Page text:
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As a new attorney entering the legal profession, you will spend the majority of your time developing and honing the legal research and writing skills acquired in law school while facing a steep learning curve. Although new to the profession, you will be expected to work efficiently, thereby adding value to your employer and contributing to the bottom line. Learning how to use a paralegal wisely can help you achieve such results early in and throughout your career.
A paralegal is defined as “a person, qualified by education, training or work experience who is employed or retained by a lawyer, law office, corporation, governmental agency or other entity and who performs specifically delegated substantive legal work for which a lawyer is responsible” (ABA House of Delegates, 1997). Therefore, paralegals can perform certain tasks normally performed by a lawyer as long as the work is supervised by a lawyer and not proscribed by law (see http://www.abanet.org/legalservices/paralegals/lawyers.html for a discussion of “The Paralegal Role in the Legal Profession”). Such tasks may include interviewing witnesses, performing legal research, drafting pleadings and correspondence, preparing trial exhibits, and drafting legal documents such as deeds, Articles of Incorporation, and Bylaws, among many others.
Regardless of your type of practice, you will find that learning how to use a paralegal wisely is worth the time and effort. Here are some of the benefits you may find by using a paralegal.
During your first few years of practice, you will develop the lawyering skills and practices that will remain with you throughout your career. Since your non-lawyering responsibilities during this time are minimal, this is a great time for you to focus on developing your analytical skills and sharpening your legal mind. By delegating certain tasks to a paralegal, you can spend more time focusing on the issue spotting and analyzing necessary to advise your client in a thorough, yet timely, fashion and become a better lawyer. As time goes on, you will be able to delineate the tasks that you should perform versus those tasks you should delegate to a paralegal in order to provide an efficient result.
Quality of Life
If you have not already, you will soon realize that the first few years of practice are not the most enjoyable of times. However, you may find that you can increase the quality of whatever life you may have by using your paralegal. Paralegals will be able to minimize your workload when necessary and, at times, help you complete projects in a timely fashion. Paralegals will also be able to guide you in certain situations as they may have developed relationships with certain contacts or gained insight through experience that you will not be able to find on Westlaw or LexisNexis. Also, with all the stress that comes with being an attorney, and in particular, a new attorney, it never hurts to have additional support you can depend on to help you navigate your way through the internal politics and unwritten rules of your organization.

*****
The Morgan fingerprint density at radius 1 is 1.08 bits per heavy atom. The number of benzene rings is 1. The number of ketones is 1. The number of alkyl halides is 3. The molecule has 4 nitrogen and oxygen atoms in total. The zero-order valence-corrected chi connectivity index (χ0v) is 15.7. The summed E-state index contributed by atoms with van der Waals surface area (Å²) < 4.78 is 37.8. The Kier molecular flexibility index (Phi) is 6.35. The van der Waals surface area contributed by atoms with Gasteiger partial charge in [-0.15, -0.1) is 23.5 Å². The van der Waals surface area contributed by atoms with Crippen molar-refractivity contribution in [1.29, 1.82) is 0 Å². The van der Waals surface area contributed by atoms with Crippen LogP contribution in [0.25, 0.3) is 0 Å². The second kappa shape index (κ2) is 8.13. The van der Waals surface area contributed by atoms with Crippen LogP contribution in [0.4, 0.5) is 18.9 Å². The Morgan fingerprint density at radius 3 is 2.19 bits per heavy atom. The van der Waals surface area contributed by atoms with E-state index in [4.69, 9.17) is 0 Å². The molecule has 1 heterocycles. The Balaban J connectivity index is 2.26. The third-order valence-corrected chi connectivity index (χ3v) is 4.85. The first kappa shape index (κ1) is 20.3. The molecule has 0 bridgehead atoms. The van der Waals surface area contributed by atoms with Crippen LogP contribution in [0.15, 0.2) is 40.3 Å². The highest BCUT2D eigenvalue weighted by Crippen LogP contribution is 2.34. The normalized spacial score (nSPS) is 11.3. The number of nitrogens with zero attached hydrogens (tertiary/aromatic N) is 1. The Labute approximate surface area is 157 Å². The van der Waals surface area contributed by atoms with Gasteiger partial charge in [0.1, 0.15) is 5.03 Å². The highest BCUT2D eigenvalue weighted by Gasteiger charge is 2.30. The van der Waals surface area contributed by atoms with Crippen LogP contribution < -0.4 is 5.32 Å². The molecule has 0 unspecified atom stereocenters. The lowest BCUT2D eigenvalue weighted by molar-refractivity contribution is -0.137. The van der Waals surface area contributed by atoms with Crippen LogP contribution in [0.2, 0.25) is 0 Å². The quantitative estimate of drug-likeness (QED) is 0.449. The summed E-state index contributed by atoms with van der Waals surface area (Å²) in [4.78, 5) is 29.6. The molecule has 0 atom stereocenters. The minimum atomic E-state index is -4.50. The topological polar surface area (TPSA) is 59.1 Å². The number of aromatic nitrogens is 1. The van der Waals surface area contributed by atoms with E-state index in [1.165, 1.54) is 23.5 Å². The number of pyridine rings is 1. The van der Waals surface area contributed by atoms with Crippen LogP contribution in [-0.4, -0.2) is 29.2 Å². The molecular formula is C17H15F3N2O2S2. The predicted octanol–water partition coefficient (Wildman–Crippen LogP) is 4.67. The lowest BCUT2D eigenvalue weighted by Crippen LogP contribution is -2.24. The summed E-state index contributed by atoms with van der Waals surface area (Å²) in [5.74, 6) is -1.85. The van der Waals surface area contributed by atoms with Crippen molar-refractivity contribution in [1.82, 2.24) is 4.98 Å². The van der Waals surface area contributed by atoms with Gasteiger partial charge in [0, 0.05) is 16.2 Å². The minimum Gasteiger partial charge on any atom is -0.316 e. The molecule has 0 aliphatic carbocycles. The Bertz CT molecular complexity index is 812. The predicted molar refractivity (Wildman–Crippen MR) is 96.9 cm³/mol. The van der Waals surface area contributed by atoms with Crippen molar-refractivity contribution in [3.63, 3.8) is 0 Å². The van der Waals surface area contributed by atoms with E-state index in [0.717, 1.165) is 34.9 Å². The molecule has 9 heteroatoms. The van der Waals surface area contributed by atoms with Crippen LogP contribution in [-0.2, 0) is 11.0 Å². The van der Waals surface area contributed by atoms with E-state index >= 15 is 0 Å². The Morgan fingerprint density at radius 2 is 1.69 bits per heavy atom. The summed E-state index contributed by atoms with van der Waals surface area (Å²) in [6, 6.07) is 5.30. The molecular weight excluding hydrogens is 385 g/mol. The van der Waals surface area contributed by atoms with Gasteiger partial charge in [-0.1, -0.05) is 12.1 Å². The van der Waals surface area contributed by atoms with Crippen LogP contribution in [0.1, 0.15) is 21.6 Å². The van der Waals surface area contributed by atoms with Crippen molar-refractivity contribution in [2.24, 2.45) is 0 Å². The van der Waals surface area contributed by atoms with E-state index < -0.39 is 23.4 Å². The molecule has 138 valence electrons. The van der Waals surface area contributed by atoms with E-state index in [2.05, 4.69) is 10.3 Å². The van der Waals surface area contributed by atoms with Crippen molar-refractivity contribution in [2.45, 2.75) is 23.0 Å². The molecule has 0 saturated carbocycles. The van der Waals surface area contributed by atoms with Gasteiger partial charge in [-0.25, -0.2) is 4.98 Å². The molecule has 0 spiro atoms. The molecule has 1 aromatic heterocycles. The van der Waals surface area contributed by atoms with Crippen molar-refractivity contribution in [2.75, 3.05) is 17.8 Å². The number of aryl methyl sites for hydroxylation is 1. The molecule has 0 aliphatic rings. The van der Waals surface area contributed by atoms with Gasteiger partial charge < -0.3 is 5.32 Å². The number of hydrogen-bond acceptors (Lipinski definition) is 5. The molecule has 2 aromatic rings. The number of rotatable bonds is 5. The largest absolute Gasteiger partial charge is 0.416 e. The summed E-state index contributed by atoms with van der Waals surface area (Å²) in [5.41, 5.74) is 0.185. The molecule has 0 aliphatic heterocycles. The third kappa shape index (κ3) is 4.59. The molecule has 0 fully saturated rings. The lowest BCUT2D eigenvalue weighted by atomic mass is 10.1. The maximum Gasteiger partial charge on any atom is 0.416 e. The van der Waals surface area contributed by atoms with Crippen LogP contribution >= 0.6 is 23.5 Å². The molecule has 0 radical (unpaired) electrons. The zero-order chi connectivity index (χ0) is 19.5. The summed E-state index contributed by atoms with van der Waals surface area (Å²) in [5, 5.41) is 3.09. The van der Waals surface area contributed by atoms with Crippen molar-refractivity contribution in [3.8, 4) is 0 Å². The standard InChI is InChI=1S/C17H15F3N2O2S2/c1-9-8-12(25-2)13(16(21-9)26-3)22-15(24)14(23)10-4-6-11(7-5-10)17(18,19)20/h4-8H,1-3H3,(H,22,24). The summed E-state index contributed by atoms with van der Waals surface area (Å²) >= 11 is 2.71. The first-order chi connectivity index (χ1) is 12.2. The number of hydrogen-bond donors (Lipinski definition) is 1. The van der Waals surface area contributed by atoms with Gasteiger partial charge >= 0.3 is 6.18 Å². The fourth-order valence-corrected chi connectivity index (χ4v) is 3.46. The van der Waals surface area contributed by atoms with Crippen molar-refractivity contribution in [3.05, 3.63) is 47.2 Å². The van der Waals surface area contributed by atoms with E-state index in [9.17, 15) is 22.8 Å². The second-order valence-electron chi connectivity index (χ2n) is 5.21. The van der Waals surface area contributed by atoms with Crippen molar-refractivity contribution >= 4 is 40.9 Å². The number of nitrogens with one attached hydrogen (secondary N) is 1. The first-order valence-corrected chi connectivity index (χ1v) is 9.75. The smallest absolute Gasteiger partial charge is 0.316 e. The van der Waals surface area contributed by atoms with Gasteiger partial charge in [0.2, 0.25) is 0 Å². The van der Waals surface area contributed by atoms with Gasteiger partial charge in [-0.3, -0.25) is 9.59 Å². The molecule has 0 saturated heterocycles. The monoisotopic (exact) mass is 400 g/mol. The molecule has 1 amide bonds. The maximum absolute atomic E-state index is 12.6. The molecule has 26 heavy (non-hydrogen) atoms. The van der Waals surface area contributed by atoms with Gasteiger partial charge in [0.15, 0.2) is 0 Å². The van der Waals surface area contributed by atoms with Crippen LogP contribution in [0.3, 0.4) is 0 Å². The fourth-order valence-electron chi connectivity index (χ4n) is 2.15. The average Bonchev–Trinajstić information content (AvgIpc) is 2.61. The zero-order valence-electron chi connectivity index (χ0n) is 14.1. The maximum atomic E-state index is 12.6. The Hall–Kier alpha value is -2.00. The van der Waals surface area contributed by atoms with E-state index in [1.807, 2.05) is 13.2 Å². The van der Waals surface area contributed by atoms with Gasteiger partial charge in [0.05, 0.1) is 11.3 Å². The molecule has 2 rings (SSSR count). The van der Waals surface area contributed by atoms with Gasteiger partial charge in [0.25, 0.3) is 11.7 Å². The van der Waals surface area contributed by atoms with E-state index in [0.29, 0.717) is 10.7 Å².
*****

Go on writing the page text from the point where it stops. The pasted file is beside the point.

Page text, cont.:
Every attorney has the goal of satisfying the client as clients are the lifeblood of our profession. A paralegal can serve as another contact for your client whenever you are unavailable, and they can help you produce timely results for your client. More importantly, the use of a paralegal will allow you to complete assignments at a lower cost for your client, and nothing satisfies a client more than receiving quality legal services at a low cost.
Development of Supervisory and Delegation Skills.
Many new attorneys complain about working for senior associates or partners that do a poor job of delegating assignments or the lack of mentoring or quality feedback from senior associates or partners. By learning how to work with paralegals early on, you can develop those supervisory and delegation skills that will become essential as you make your ascent up the ladder in your legal career.
The Bottom Line.
No matter how intense the level of competition or how great the desire to impress supervisors with your legal acumen, as a new attorney, you must always keep in the back of your mind that your work must contribute to meeting your employer’s bottom line. The use of a paralegal will help you achieve cost-effective results. By using a paralegal, you may feel as though you are giving away work and thereby missing out on the opportunity to be productive. To the contrary, you will find that you will spend that “extra” time focusing on other issues complementary to what you have delegated to your paralegal. More importantly, you will find that you are developing the ability to be cost-effective, which will in the long run benefit your client, your employer, and your career. Plus, you will usually have other work on your plate that requires your attention.
Learning how to use paralegals will help you tremendously in your efforts to add value to your employer and contribute to the bottom line. So, make it a point to use your paralegals early and often.
About the Author
E. Denard Oates is a 2001 graduate of Wake Forest University School of Law and is Counsel for We Energies in Milwaukee, WI. He can be reached at denard. firstname.lastname@example.org.